fiddleAs part of the pre-writing that I need to get done for NaNoWriMo, I spent some time last week scrapbooking my characters.  This is definitely an exercise that I’d recommend if you’ve never done it before.

Before I did this exercise, I’d given some thought to my characters.  For my main character and three main secondary characters, I knew what they liked and what they valued but I hadn’t nailed down their appearances.  Now I have coloring, general height and  build for each of them.  I even have a pretty good idea what one character’s tatoo looks like.  The funny thing?  Before I did this, I didn’t know he had a tatoo.

I knew some of the baggage that he brought with him into the story.  It’s the baggage that makes him such a mystery, but I didn’t know about the ink.  As I was doing a variety of searches in Google Image, up popped a full back tattoo of a fallen angel.  Oh.  Wow.  Absolute perfection.

This isn’t the only character that I learned about.  My main character has a surprising hobby.  Yes, it is something a lot of girls do but it isn’t something you usually associate with a tom boy.

The surprise that’s going to make the most work for me came in the form of a pair of fiddles.  Two of my characters saw fit to let me in on the fact that they both play the fiddle.  That’s awesome for the story but what I know about fiddles would fit in the case alongside the bow and the fiddle itself.

But the character that I learned the most about is my villain.  All this time, I didn’t realize that I had never named him.  I just called him Stepfather.  Yes, it may be a bit cliché that the stepfather is the villain and because of that I’d let this character slide.  But now that he has a name and a face and even a motivation . . . I can’t say that I like him any better than I did before but now I know why he does the jerky things that he does.

This was definitely a worthwhile exercise.  This week I’ll be scrapbooking my settings.  I’m sure I’ll learn a few things in the process.


October 7, 2016

Narrator vs POV Character

Filed under: Uncategorized — suebe @ 1:16 am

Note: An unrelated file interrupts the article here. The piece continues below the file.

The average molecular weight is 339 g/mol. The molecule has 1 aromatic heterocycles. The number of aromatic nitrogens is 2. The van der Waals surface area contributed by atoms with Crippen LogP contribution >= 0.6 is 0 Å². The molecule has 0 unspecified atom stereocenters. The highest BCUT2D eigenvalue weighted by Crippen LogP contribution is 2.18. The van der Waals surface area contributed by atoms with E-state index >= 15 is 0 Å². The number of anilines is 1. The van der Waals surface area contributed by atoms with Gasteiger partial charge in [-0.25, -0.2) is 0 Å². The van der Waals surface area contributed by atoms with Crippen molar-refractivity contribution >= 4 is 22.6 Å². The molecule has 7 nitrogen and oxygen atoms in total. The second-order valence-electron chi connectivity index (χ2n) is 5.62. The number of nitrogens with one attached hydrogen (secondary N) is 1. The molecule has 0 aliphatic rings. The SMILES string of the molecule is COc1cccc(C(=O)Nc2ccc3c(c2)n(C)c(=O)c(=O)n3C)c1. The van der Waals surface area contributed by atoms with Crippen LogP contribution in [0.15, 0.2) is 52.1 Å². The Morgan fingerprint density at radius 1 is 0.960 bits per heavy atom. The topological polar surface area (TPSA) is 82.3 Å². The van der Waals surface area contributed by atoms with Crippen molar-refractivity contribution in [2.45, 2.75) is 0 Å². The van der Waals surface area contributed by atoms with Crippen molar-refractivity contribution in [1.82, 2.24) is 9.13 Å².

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Why you have to know who is telling your story.

Why you have to know who is telling your story.

Last night, we had a really interesting conversation at critique group on your narrator vs your point-of-view character.  One of our writers is working on a middle grade novel.  Her point of view character is gifted and mature.  Every once in a while, she sounds a big “old” or at least older than her 12 years.

Then another writer asked the question that got the discussion going. “How old is your narrator?”

The woman writing the story looked blank and I’m pretty sure that I did too.  Well, she’s 12 . . . right?

The answer to that is . . . maybe.  The story is first person and the narrator is the 12 year-old point-of-view character.   But the story isn’t present tense so she isn’t telling the story as it happens.  So when is she telling it?

You may be wondering why it matters.  It is all a matter of voice and perspective.

If your character is looking back on the situation as she starts high school, she will have a very different perspective than if she is looking back from high school graduation or the day her own daughter starts middle school.  Not only will she be a different age, she will have a very different set of life experiences.

A high school aged narrator may give your 12 year-old POV character a voice that sounds slightly older than 12.  A middle aged narrator may give her an older voice or a much younger voice, depending on how she sees her 12 year-old self.  Does she see her as mature for her age?  Or just a kid?

Although I’m still processing all of this myself, I do have a much better understanding of the fact that you have to know who is telling your story.  And when.  But I have to admit — it sure is making nonfiction look awfully appealing.



October 6, 2016

My Misfit Manuscript

Filed under: Uncategorized — suebe @ 3:56 am
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work-1357001_1920I had a critique group meeting this afternoon.  I love my group and really wanted the chance to get some feedback.  But I’ve been working on the Race and Racism book, due Wednesday.  So that I didn’t have to miss out on their feedback, I pulled out an old manuscript that I jokingly refer to as my misfit toy.

When I wrote it, my publisher was planning to start a series of early readers.  “Can you write a few?”  They printed up scads of examples and sent me an entire box full of material to read.  Yes, you read that correctly.  A box full.  I read.  I thought.  I read some more and then I drafted three manuscripts for them.

They cancelled the program.

When a publisher put out a call for easy reading picture books that could be adapted into an app, I went through these old manuscripts.  I really liked one of them.  I rewrote it with this publisher’s specs in mind.  They loved it and we discussed the app.  Our ideas for this book meshed perfectly.

I waited for the contract.